I had lunch last week with a friend at The Lazy Daisy cafe. He’d been through the wringer over a child custody case and shared with me his experiences with the meat grinder of family court in the years before he knew me.
The biggest frustration he had, as so many people do in court, is the lying. In theory, no one is lying, because testimony is taken under oath. In reality, every case is riddled with lies, half truths, shades of fact and the greatest of all, the omission of a critical fact that totally changes the situation.
In the court’s eyes, as a lawyer I’m supposed to be the champion for my client, and I’m expected to have vetted their testimony to make sure that it’s true. Most of the time I’ve spent a great deal of effort to explain to the client that judges hate liars and I coach them to be as truthful as possible.
Inevitably when I get in to a child custody hearing or a divorce trial, it gets heated and the cries of “She lied!” “She’s committing perjury!!” “That’s a lie!” start.
In every courtroom, those phrases are said, every day. And frequently it’s true. Some days it’s her, and some days it’s him, but no matter what, someone, somewhere is shading, spinning, omitting or outright lying.
I know it. You know it. The judge knows it.
The angry and frustrated clients always say “Put her in jail!” That’s not going to happen so much. Judges can’t put away everyone who lied in court, there’d be no room for the real criminals.
In one of my first trials, I was a very green lawyer and had a full jury, and a soon to be retiring judge. I had some client control issues, as every lawyer does at some point, but this one was off the charts. Arrogant, sure of himself and the rightness of his cause were all the ingredients for a disaster. But I didn’t see it.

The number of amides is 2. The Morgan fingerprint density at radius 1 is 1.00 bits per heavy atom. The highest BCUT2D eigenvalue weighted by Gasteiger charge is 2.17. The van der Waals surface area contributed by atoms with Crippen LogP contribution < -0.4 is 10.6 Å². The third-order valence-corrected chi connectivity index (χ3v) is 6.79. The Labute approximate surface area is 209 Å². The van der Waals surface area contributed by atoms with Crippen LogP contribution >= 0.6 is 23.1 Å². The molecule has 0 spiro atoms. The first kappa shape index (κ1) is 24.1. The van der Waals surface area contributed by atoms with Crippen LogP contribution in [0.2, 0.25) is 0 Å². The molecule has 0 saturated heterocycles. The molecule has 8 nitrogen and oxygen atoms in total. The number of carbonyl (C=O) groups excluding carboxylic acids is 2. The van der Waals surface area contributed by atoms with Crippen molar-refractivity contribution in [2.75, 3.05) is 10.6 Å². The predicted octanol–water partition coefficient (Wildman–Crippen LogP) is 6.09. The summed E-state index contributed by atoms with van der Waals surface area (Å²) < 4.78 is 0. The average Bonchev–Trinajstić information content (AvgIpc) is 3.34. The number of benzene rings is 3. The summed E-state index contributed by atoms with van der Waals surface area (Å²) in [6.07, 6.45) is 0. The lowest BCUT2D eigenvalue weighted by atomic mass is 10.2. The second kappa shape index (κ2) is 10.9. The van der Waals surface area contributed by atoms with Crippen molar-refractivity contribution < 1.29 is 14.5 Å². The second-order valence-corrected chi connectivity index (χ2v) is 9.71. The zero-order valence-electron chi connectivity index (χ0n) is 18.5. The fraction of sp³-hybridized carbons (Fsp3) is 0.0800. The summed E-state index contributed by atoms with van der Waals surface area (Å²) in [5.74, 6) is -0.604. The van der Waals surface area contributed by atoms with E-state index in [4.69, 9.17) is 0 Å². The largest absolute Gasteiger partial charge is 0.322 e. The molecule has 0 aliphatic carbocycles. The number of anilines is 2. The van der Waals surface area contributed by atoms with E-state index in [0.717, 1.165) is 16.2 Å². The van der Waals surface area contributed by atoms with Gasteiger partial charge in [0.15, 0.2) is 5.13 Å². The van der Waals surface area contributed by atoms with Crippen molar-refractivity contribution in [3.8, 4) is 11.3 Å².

I put him on the stand after significant preparation, and he proceeds to ignore everything I said, and lie through his teeth. The judge is looking at me with this, “Counsel, get him off the stand, NOW!” look. So I did and of course the client tried to fire me and but for the judge telling him it was a bad idea, I’d have been off the case.
So, what’s the point ? Well, it’s about credibility. Once a judge knows, or even suspects, that someone’s lying to the court, their credibility goes out the window.
I had a case earlier this year, where the ex-wife said she was married in a Michigan court, and then said she was single in a California court. The judge looked at the other lawyer and said, “So either she lied in Michigan, or she lied in California, either way, she’s a liar!”
It was a bad day for that lawyer, because now they’re fighting up stream with a judge whose experience with the client is that she’s not to be trusted. In family court, when the judges are making decisions on issues like who should be the primary custodial parent, that sort of taint can kill your case.
Which is why I always advise my clients that lying is a very bad thing. No they’re not going to go jail, but they’ll never have the same credibility again.
The question then becomes how to prove your case, if you know you’re dealing with a liar. Fighting a lie, is like shadow boxing, for so often it comes down to: he said, she said. Generally the best way to get rid of the shadow is to turn on all the lights and face them to your accuser and make them fight a battle that they don’t want.
If my client is accused of being a pot smoker, we provide the prescription, then we attack with bad parenting and lack of time to devote to the child. That’s how we fight a war, in which there are no winners.
David Pisarra is a family law attorney focusing on father’s rights and men’s Issues in the Santa Monica firm of Pisarra & Grist. He can be reached at firstname.lastname@example.org or (310) 664-9969.